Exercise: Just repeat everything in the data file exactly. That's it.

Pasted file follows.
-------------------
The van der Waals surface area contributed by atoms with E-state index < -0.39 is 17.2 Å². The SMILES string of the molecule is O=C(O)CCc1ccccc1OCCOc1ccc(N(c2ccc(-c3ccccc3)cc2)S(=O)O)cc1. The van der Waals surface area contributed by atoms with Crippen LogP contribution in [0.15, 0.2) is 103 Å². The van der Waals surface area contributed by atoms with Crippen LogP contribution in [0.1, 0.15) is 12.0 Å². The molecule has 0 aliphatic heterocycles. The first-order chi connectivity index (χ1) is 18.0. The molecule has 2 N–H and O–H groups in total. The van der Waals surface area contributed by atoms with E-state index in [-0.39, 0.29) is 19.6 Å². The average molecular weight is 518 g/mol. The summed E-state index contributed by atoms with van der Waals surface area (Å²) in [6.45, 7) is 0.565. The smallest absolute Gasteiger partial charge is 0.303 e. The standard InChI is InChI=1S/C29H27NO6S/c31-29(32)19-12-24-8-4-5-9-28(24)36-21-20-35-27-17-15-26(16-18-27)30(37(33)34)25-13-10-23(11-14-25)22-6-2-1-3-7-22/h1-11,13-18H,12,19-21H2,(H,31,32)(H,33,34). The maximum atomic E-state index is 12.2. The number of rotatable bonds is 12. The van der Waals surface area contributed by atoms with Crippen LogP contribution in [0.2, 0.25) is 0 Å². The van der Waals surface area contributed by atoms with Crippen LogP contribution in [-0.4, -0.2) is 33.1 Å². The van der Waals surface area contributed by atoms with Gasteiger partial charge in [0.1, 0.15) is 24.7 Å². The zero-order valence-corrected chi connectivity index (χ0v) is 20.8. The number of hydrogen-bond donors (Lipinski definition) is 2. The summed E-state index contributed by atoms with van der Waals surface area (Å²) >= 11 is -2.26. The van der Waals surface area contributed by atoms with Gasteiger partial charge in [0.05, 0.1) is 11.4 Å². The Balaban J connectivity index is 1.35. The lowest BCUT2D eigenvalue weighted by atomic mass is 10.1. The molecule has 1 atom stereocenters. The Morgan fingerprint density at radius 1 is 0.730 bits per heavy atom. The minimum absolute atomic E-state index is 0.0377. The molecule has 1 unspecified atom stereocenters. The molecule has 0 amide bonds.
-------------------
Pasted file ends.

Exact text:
The van der Waals surface area contributed by atoms with E-state index < -0.39 is 17.2 Å². The SMILES string of the molecule is O=C(O)CCc1ccccc1OCCOc1ccc(N(c2ccc(-c3ccccc3)cc2)S(=O)O)cc1. The van der Waals surface area contributed by atoms with Crippen LogP contribution in [0.15, 0.2) is 103 Å². The van der Waals surface area contributed by atoms with Crippen LogP contribution in [0.1, 0.15) is 12.0 Å². The molecule has 0 aliphatic heterocycles. The first-order chi connectivity index (χ1) is 18.0. The molecule has 2 N–H and O–H groups in total. The van der Waals surface area contributed by atoms with E-state index in [-0.39, 0.29) is 19.6 Å². The average molecular weight is 518 g/mol. The summed E-state index contributed by atoms with van der Waals surface area (Å²) in [6.45, 7) is 0.565. The smallest absolute Gasteiger partial charge is 0.303 e. The standard InChI is InChI=1S/C29H27NO6S/c31-29(32)19-12-24-8-4-5-9-28(24)36-21-20-35-27-17-15-26(16-18-27)30(37(33)34)25-13-10-23(11-14-25)22-6-2-1-3-7-22/h1-11,13-18H,12,19-21H2,(H,31,32)(H,33,34). The maximum atomic E-state index is 12.2. The number of rotatable bonds is 12. The van der Waals surface area contributed by atoms with Crippen LogP contribution in [0.2, 0.25) is 0 Å². The van der Waals surface area contributed by atoms with Crippen LogP contribution in [-0.4, -0.2) is 33.1 Å². The van der Waals surface area contributed by atoms with Gasteiger partial charge in [0.1, 0.15) is 24.7 Å². The zero-order valence-corrected chi connectivity index (χ0v) is 20.8. The number of hydrogen-bond donors (Lipinski definition) is 2. The summed E-state index contributed by atoms with van der Waals surface area (Å²) >= 11 is -2.26. The van der Waals surface area contributed by atoms with Gasteiger partial charge in [0.05, 0.1) is 11.4 Å². The Balaban J connectivity index is 1.35. The lowest BCUT2D eigenvalue weighted by atomic mass is 10.1. The molecule has 1 atom stereocenters. The Morgan fingerprint density at radius 1 is 0.730 bits per heavy atom. The minimum absolute atomic E-state index is 0.0377. The molecule has 1 unspecified atom stereocenters. The molecule has 0 amide bonds.